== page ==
a heaving black mass and sour cream chive scones



I watched the heaving black mass for a minute. Shuddered a little and averted my eyes, hoping I’d imagined it as I slowly turned back.

Alas, no. There they still were, running the chive gauntlet, acting all busy like. Busy with what you say? Sucking the life out of my chives it seems.

My tiny potted permaculture garden had been doing reasonably well, condsidering all the growing conditions. At a distance everything looked pretty healthy and well tended. Up close, it was a little different though. The mint was munched, the lemon balm looked a touch fried and the chives well…were a black heaving mass. A black heaving mass of which I wanted no part of.

I noticed them, I observed them, I squished them between my fingers, I thinned the chive cluster out a little, I squirted high powered water on them. They seemed to love every second of their well tended honeymoon and bred like bloody aphids. I watched a little more, the ants below ‘farmed’ them, making sure they were ok, feeling loved and nurtured. No more, I muttered, it’s you or me… and quite frankly, well it really has to be you.

I pulled them all out, bar a few sad loners that the aphids weren’t partying on yet. My perfectly balanced permaculture pot was now looking a little unbalanced. But at least the black heaving mass was disrupted and I could once again think about eating chives without wrinkling my nose and furrowing my brow.

sour cream and chive scones

Sour cream and Chive Scones

250g sour cream

250mls water

one large handful of finely chopped chives, (optional black aphids)

1 tsp salt

whisk these ingredients together in a large bowl and then add

2.5-3 cups self raising flour (375-450g)*

mix through with a butter knife

tip out on to a lightly floured bench top and knead quickly with finger tips, pulling it together to a light dough.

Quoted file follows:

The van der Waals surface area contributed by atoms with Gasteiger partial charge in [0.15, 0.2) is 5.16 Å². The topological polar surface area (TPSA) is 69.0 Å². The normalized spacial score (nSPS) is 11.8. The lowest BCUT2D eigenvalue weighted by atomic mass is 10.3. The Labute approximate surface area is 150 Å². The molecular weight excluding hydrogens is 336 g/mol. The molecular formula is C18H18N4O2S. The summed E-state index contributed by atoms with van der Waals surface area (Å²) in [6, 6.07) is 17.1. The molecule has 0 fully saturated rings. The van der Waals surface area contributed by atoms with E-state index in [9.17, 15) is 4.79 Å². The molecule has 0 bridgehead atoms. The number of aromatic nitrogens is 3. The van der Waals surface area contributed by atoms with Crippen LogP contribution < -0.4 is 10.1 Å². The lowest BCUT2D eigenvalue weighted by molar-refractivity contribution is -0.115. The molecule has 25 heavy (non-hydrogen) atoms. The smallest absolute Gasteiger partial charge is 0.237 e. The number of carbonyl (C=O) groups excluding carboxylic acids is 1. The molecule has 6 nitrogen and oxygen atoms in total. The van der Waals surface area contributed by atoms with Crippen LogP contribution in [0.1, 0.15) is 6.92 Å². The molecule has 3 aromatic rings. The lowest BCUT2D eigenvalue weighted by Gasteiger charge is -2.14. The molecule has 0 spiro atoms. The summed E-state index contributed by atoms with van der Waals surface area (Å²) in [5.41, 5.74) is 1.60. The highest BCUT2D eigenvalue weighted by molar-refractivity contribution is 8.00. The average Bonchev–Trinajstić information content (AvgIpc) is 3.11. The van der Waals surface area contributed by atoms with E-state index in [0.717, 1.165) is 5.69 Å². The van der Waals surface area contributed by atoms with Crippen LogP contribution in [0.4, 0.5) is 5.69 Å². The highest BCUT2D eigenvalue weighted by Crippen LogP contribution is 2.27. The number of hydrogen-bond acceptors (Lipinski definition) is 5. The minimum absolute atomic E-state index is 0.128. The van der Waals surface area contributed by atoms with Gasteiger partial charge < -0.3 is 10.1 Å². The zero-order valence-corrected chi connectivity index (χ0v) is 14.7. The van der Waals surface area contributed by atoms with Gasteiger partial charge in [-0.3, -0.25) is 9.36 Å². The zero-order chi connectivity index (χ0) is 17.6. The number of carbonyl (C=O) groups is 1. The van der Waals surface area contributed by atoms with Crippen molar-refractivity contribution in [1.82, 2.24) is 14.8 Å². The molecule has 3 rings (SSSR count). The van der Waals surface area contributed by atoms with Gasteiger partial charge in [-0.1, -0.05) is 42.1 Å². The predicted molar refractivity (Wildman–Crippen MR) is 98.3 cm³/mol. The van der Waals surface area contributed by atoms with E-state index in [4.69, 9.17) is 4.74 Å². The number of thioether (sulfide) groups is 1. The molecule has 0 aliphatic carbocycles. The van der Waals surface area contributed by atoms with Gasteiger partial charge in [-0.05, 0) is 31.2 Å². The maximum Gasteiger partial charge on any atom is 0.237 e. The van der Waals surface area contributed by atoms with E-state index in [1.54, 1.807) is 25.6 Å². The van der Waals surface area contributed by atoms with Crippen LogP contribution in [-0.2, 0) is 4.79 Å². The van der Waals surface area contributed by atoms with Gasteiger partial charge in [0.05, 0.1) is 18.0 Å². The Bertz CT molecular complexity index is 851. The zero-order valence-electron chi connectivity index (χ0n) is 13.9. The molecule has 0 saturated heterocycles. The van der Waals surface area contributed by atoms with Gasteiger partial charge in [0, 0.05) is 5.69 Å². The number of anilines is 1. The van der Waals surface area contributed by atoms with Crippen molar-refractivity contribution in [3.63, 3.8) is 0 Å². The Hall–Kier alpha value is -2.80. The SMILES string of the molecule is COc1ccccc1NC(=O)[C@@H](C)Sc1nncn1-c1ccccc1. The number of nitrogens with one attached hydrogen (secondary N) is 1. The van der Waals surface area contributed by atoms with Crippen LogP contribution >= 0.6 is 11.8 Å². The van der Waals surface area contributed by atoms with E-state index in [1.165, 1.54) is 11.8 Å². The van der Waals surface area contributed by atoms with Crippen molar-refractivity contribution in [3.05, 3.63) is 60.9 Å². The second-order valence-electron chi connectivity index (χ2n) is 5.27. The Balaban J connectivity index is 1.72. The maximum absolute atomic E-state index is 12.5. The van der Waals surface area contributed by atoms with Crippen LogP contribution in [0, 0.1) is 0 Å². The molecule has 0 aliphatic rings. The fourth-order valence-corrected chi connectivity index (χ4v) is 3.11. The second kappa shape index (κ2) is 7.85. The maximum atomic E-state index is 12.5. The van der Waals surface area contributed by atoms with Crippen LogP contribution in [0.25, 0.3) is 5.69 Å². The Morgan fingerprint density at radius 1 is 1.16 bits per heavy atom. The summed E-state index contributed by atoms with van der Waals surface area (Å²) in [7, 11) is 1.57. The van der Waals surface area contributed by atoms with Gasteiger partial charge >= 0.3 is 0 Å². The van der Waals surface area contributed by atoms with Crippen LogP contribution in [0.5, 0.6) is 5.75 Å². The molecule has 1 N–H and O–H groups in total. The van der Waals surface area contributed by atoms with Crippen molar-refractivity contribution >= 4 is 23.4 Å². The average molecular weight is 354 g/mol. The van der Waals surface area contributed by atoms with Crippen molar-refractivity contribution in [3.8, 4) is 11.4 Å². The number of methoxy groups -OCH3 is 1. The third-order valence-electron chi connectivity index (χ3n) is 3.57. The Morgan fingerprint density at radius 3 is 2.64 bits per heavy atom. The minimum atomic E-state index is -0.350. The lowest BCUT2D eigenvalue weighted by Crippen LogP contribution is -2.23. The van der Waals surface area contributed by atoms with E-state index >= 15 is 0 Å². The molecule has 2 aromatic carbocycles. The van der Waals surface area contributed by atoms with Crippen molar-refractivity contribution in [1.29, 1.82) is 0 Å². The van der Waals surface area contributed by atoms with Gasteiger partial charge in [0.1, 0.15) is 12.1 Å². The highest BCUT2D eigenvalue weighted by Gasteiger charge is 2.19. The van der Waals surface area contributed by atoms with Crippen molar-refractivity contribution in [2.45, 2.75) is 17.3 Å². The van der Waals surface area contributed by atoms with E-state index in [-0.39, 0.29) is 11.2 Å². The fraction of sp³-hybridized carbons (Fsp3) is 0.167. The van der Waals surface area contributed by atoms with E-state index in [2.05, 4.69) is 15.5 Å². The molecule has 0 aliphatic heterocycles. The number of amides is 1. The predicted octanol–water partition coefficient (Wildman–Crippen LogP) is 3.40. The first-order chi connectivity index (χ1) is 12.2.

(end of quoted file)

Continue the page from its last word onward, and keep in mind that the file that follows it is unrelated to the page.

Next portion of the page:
Cut shapes, onto a tray and bake at 220 for approximately 20 minutes (depends on their thickness.)

25 thoughts on “a heaving black mass and sour cream chive scones

  1. These look delicious Brydie (the scones, not the aphids). My chives are, at present, aphid free, so I just might give them a go! The good thing about chives is that they will always grow back. My lemon balm is self seeding in the cracks between the brick pavers after looking a bit sad last summer, and my neat courtyard herb garden is starting to take on a slightly untamed, permacultured look. Lemon balm scones, perhaps? x


    • “my neat courtyard herb garden is starting to take on a slightly untamed, permacultured look”… I love everything about that sentence, (I also love seeing things pop up in unlikely places like between brick pavers, I hopefully mine will bounce back.)


      • I use it medicinally… the aerial parts are used. The leaves are crushed and can be used to stop bleeding. You apply them as a poultice. This is a civil war medicine. Yarrow is edible, but it is a bit bitter. The flowers are used as a cold medicine. Yarrow has the same active constituent as Chamomile (they are in the same ragweed family… so if you are allergic to Ragweed do not ingest either) both have azulene (Chamomile more so than Yarrow). Yarrow will help in the reducing the production of mucus in the nasal cavity. Oh on a side note about aphids, read my post on “Learning to Love Gardening”


  2. Don’t worry Brydie, the aphids will add protein 🙂 Just grind in some black pepper and you won’t notice them at all! My poor eggplants and tomatoes got terribly frost burnt this week with minus 2, but tomorrow it will be 32, so they’ll probably get sunburn 😦


    • The weather is so up and down at the moment isn’t it, your way would be even more so than here.
      Aphids for extra protein eh? I wonder if they would have a taste. When you squish them they leave a purple mark, maybe they could be used like the cochineal beetle? 🙂


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